FEBRUARY 18-24, 2008

1. STATE PUBLISHES ARTICLE CONDEMNING FOREIGN HUMAN RIGHTS OBSERVERS
2. PEMEX INCOME SETS MONTHLY RECORD
3. CONTROVERSIAL JUDICIAL REFORM APPEARS IMMINENT


1. STATE PUBLISHES ARTICLE CONDEMNING FOREIGN HUMAN RIGHTS OBSERVERS
In a worrying escalation of government and paramilitary activities in the Agua Azul region, the State published a paid article in La Jornada, one of Mexico’s leading daily newspapers, condemning foreign human rights observers for participating in the kidnapping of local police.  “News articles” paid for by government agencies are common in Mexican newspapers, and they are easily identified in La Jornada because the headlines appear in italics.  The article in question, published on Friday under the headline “Zapatistas Commanded by Foreigners Detain Journalist and Police,” is particularly troublesome because it appears to be part of an orchestrated effort to lay the groundwork for the expulsion of foreign human rights observers.  The article claims “a journalist and four state police were illegally detained by Zapatista base communities – under the command of five foreigners – in Agua Azul.”  The article continued, “The foreigners, who gave orders to 20 masked Zapatistas, detained the journalist and police – making a routine trip along the road to Agua Azul – who were relieved of their weapons and the photographer’s camera equipment…  It’s important to note that the police, who offered no resistance, were tied up and beaten.  During the course of events, the foreigners incited violence against the reporter and the police.”  Later press reports citing government sources clarified that the police entered the Zapatista community Bolom Ajaw heavily armed, and the “journalist” was a member of the Center for Investigation and National Security (Cisen), the army’s intelligence unit, taking photos of disputed lands.  Anyone who has visited a Zapatista community would quickly appreciate the absurdity of foreigners “commanding” Zapatistas.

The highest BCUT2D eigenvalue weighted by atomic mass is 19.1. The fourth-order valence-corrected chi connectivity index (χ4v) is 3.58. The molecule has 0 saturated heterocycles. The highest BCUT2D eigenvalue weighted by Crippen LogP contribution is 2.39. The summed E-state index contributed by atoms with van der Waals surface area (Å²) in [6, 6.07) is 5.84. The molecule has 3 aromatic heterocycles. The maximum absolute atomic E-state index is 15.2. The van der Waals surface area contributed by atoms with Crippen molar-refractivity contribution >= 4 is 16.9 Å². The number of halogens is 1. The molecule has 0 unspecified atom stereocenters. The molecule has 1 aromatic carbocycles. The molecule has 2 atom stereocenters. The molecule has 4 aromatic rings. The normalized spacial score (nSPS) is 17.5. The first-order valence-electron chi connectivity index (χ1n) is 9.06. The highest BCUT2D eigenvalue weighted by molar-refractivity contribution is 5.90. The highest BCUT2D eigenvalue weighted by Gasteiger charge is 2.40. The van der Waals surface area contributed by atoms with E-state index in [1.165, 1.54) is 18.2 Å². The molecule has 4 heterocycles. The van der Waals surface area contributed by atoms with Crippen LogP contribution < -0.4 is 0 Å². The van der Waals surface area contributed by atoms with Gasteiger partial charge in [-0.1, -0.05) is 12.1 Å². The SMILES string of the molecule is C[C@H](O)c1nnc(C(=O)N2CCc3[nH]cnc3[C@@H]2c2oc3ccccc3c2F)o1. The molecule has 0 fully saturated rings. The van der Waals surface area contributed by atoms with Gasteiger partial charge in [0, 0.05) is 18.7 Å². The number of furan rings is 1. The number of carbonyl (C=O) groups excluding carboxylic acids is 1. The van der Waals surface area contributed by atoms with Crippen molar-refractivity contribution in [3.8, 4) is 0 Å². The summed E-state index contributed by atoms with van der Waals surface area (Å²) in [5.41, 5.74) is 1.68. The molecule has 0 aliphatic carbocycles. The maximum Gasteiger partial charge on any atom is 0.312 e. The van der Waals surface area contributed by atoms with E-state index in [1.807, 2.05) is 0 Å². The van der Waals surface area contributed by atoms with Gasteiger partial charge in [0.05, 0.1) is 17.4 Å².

The article appears only a week after a group of foreign human rights observers filed a formal complaint against paramilitary groups in Agua Azul who threatened them with a pistol and detained their vehicle.  The entire confrontation was documented on video.


2. PEMEX INCOME SETS MONTHLY RECORD
Despite efforts by the Calderon administration to portray Pemex as broke and incapable of producing oil, the state-owned petroleum monopoly earned US$3.5 billion in export sales in January, setting a record for January sales.  Privatization of energy is high on the Calderon agenda, yet the President faces many contradictions as he tries to prepare the nation for eventual foreign ownership in the petroleum sector.  While at home, Calderon laments limited proven petroleum reserves, estimated to run out in nine years, but during last week’s visit to the US, he dangled stories of energy wealth in untapped deposits in the Gulf of Mexico.  Calderon argues that Mexico has to import gasoline, while Pemex has not built a new refinery in the past three decades due to decapitalization of the State-owned oil giant over successive PRI and PAN administrations.  Pemex currently provides more than 40% of the federal budget.  Efforts to privatize energy are expected to come to a head this Spring when the Calderon administration presents a report on the petroleum sector and the PRI defines its position regarding energy privatization.  The energy sector is constitutionally public property and changes would require constitutional amendments or creative interpretation of existing laws.


3. CONTROVERSIAL JUDICIAL REFORM APPEARS IMMINENT
A judicial reform package that would allow warrantless house searches, preventative detentions and special investigative rules for organized crime which could be applied to social movements is nearly ready for approval by a PAN-PRI alliance in the lower house.  Human rights organizations and NGOs called on the Inter-American Human Rights Commission to make a public declaration condemning the law.